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Friday, April 1, 2016

X-amining Wolverine #46

"Home is the Hunter..."
Late September 1991

In a Nutshell
The four way fight between Wolverine, Sabretooth, Lady Deathstrike and Hunter in Darkness concludes.

Script: Larry Hama
Pencils: Marc Silvestri
Inks: Dan Green
Lettering: Pat Brosseau
Coloring: Steve Buccellato
Editor: Bob Harras
Editor-in-Chief: Tom DeFalco

Plot
The Hunter in Darkness interrupts the Wolverine/Sabretooth/Lady Deathstrike fight, and, recognizing Wolverine, joins in on his side, giving him a breather during which Jubilee attends to him. In the Morlock Tunnels, Albert continues to work on the power unit for Elsie-Dee. Wolverine rejoins the fight just as the sniper targeting the Hunter comes closer, and Wolverine realizes she's the daughter of RCMP Sergeant Doolin. She shoots both Wolverine and Sabretooth, and her poisoned bullets cause them to hallucinate events from their past. However, when Doolin targets Jubilee, Wolverine comes to his senses and knocks her out. But both Sabretooth and the Hunter have disappeared, while Lady Deathstrike is retrieved by Parvenue. Meanwhile, Albert nears the completion of his work on Elsie-Dee, just as the Hunter finds a new home for himself in the tunnels.

Firsts and Other Notables
In a brief shared flashback between Wolverine and Sabretooth, it's revealed that the pair used to be partners of some sort in the past; in the process, Sabretooth realizes that his belief that Wolverine was his son was fabricated (by what we'll later come to know as the Weapon X project), bringing to an end his recent insistence on calling Wolverine some variation of "Sonny Boy" all the time.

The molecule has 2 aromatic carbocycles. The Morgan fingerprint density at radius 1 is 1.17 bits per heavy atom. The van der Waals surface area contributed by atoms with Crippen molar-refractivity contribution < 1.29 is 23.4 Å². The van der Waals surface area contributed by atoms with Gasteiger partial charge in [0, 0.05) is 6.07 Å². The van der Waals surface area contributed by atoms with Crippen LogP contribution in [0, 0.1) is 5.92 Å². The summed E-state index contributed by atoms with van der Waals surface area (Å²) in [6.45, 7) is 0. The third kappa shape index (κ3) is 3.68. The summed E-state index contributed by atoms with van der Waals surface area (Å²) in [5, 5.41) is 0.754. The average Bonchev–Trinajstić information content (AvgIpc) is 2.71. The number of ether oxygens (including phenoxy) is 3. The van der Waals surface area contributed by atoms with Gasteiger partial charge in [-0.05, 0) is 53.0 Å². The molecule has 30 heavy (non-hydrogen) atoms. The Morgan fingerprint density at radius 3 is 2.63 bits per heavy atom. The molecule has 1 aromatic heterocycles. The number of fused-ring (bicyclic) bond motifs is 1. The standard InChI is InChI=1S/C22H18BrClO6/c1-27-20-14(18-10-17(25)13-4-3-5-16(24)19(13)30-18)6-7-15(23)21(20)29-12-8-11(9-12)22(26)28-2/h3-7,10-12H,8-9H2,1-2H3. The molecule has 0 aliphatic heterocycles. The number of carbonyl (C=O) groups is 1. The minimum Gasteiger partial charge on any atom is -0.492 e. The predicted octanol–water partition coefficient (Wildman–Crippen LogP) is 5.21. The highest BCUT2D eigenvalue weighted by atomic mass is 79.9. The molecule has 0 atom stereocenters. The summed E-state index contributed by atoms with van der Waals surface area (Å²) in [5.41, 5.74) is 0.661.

That flashback also seems to reference details from "Weapon X", making this the first Wolverine story to reference it, albeit indirectly, and features a landscape studded with spikes; this spiky landscape becomes a sort of visual shorthand for events taking place in flashbacks/altered memories moving forward, as the series begins a deep dive into exploring Wolverine's past, and issue #63 will reveal that the spikes are visually symbolic, implanted in Wolverine's (and others) mind to help cement memory implants.


This is the last chronological appearance of Sabretooth wearing his original costume; his next appearance in X-Men (vol. 2) will feature his new, Jim Lee-designed look that has mostly stuck with the character since.

This issue reveals that the mysterious sniper from the previous issue is Emmy Doolin, the daughter of the Mountie who encountered Hunter in Darkness in its first appearance, and then died as a result of that encounter.


Albert mentions a surprise to Elsie-Dee; its nature will be revealed in issue #51, which marks the next appearance of the pair (following appearances in every issue since their first appearance save #44, they take a little break after this).

This issue concludes with a one-panel preview of X-Men (vol. 2) #1, and a one-page preview of Rahne of Terra, the next upcoming Wolverine one-shot.

Teebore's Take